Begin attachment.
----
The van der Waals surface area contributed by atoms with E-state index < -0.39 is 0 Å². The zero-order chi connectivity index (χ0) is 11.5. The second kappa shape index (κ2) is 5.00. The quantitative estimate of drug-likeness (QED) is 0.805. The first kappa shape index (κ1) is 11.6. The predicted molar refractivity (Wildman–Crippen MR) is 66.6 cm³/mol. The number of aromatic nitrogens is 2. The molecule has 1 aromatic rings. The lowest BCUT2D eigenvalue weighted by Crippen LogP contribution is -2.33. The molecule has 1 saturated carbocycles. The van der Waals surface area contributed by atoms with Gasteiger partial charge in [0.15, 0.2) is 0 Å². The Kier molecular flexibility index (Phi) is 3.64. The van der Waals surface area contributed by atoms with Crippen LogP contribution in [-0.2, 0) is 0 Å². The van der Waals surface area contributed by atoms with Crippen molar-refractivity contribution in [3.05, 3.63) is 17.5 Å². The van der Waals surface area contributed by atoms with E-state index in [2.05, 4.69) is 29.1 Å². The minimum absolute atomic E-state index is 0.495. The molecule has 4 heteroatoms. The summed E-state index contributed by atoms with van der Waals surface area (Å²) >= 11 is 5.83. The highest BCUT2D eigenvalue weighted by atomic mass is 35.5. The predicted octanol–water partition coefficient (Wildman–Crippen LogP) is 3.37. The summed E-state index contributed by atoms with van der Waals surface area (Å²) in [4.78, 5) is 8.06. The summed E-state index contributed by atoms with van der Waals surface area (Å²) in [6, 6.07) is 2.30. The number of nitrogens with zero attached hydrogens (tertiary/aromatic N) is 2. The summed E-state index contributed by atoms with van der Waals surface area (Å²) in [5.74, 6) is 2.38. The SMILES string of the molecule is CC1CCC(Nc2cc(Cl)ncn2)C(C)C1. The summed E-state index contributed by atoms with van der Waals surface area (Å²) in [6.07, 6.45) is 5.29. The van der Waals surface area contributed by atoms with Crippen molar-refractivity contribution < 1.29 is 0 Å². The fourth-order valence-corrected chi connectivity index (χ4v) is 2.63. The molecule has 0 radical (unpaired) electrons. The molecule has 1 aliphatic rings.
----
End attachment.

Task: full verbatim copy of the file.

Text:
The van der Waals surface area contributed by atoms with E-state index < -0.39 is 0 Å². The zero-order chi connectivity index (χ0) is 11.5. The second kappa shape index (κ2) is 5.00. The quantitative estimate of drug-likeness (QED) is 0.805. The first kappa shape index (κ1) is 11.6. The predicted molar refractivity (Wildman–Crippen MR) is 66.6 cm³/mol. The number of aromatic nitrogens is 2. The molecule has 1 aromatic rings. The lowest BCUT2D eigenvalue weighted by Crippen LogP contribution is -2.33. The molecule has 1 saturated carbocycles. The van der Waals surface area contributed by atoms with Gasteiger partial charge in [0.15, 0.2) is 0 Å². The Kier molecular flexibility index (Phi) is 3.64. The van der Waals surface area contributed by atoms with Crippen LogP contribution in [-0.2, 0) is 0 Å². The van der Waals surface area contributed by atoms with Crippen molar-refractivity contribution in [3.05, 3.63) is 17.5 Å². The van der Waals surface area contributed by atoms with E-state index in [2.05, 4.69) is 29.1 Å². The minimum absolute atomic E-state index is 0.495. The molecule has 4 heteroatoms. The summed E-state index contributed by atoms with van der Waals surface area (Å²) >= 11 is 5.83. The highest BCUT2D eigenvalue weighted by atomic mass is 35.5. The predicted octanol–water partition coefficient (Wildman–Crippen LogP) is 3.37. The summed E-state index contributed by atoms with van der Waals surface area (Å²) in [4.78, 5) is 8.06. The summed E-state index contributed by atoms with van der Waals surface area (Å²) in [6, 6.07) is 2.30. The number of nitrogens with zero attached hydrogens (tertiary/aromatic N) is 2. The summed E-state index contributed by atoms with van der Waals surface area (Å²) in [5.74, 6) is 2.38. The SMILES string of the molecule is CC1CCC(Nc2cc(Cl)ncn2)C(C)C1. The summed E-state index contributed by atoms with van der Waals surface area (Å²) in [6.07, 6.45) is 5.29. The van der Waals surface area contributed by atoms with Crippen molar-refractivity contribution < 1.29 is 0 Å². The fourth-order valence-corrected chi connectivity index (χ4v) is 2.63. The molecule has 0 radical (unpaired) electrons. The molecule has 1 aliphatic rings.